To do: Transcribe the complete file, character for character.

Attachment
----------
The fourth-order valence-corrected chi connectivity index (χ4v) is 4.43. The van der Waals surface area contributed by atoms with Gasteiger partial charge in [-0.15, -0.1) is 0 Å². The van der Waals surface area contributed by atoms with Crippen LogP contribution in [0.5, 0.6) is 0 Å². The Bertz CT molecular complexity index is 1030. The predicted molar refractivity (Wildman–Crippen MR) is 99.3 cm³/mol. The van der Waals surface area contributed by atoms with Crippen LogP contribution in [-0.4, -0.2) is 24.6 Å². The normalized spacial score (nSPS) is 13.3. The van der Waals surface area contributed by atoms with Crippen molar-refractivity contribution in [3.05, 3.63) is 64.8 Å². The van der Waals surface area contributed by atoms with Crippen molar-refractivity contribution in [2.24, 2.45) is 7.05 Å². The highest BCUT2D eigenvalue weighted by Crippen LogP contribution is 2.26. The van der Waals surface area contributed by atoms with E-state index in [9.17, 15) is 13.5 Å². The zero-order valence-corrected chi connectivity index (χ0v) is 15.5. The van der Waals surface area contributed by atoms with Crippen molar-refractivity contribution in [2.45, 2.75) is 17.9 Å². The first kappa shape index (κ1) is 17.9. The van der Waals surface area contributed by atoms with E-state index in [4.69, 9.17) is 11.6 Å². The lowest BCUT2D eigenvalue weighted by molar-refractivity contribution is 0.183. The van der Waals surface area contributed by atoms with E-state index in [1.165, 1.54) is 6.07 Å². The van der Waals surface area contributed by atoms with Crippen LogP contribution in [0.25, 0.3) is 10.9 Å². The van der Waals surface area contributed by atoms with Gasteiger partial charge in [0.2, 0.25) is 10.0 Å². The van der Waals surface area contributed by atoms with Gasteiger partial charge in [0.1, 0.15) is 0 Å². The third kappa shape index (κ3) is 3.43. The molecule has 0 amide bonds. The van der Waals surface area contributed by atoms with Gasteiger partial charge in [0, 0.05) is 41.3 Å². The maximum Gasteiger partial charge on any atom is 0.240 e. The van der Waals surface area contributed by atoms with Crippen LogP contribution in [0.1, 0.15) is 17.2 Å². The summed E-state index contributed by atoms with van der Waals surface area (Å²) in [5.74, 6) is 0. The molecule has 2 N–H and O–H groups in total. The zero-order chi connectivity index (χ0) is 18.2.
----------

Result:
The fourth-order valence-corrected chi connectivity index (χ4v) is 4.43. The van der Waals surface area contributed by atoms with Gasteiger partial charge in [-0.15, -0.1) is 0 Å². The van der Waals surface area contributed by atoms with Crippen LogP contribution in [0.5, 0.6) is 0 Å². The Bertz CT molecular complexity index is 1030. The predicted molar refractivity (Wildman–Crippen MR) is 99.3 cm³/mol. The van der Waals surface area contributed by atoms with Crippen LogP contribution in [-0.4, -0.2) is 24.6 Å². The normalized spacial score (nSPS) is 13.3. The van der Waals surface area contributed by atoms with Crippen molar-refractivity contribution in [3.05, 3.63) is 64.8 Å². The van der Waals surface area contributed by atoms with Crippen molar-refractivity contribution in [2.24, 2.45) is 7.05 Å². The highest BCUT2D eigenvalue weighted by Crippen LogP contribution is 2.26. The van der Waals surface area contributed by atoms with E-state index in [9.17, 15) is 13.5 Å². The zero-order valence-corrected chi connectivity index (χ0v) is 15.5. The van der Waals surface area contributed by atoms with Crippen molar-refractivity contribution in [2.45, 2.75) is 17.9 Å². The first kappa shape index (κ1) is 17.9. The van der Waals surface area contributed by atoms with E-state index in [4.69, 9.17) is 11.6 Å². The lowest BCUT2D eigenvalue weighted by molar-refractivity contribution is 0.183. The van der Waals surface area contributed by atoms with E-state index in [1.165, 1.54) is 6.07 Å². The van der Waals surface area contributed by atoms with Crippen LogP contribution in [0.25, 0.3) is 10.9 Å². The van der Waals surface area contributed by atoms with Gasteiger partial charge in [0.2, 0.25) is 10.0 Å². The van der Waals surface area contributed by atoms with Gasteiger partial charge in [0.1, 0.15) is 0 Å². The third kappa shape index (κ3) is 3.43. The molecule has 0 amide bonds. The van der Waals surface area contributed by atoms with Gasteiger partial charge in [0, 0.05) is 41.3 Å². The maximum Gasteiger partial charge on any atom is 0.240 e. The van der Waals surface area contributed by atoms with Crippen LogP contribution in [0.1, 0.15) is 17.2 Å². The summed E-state index contributed by atoms with van der Waals surface area (Å²) in [5.74, 6) is 0. The molecule has 2 N–H and O–H groups in total. The zero-order chi connectivity index (χ0) is 18.2.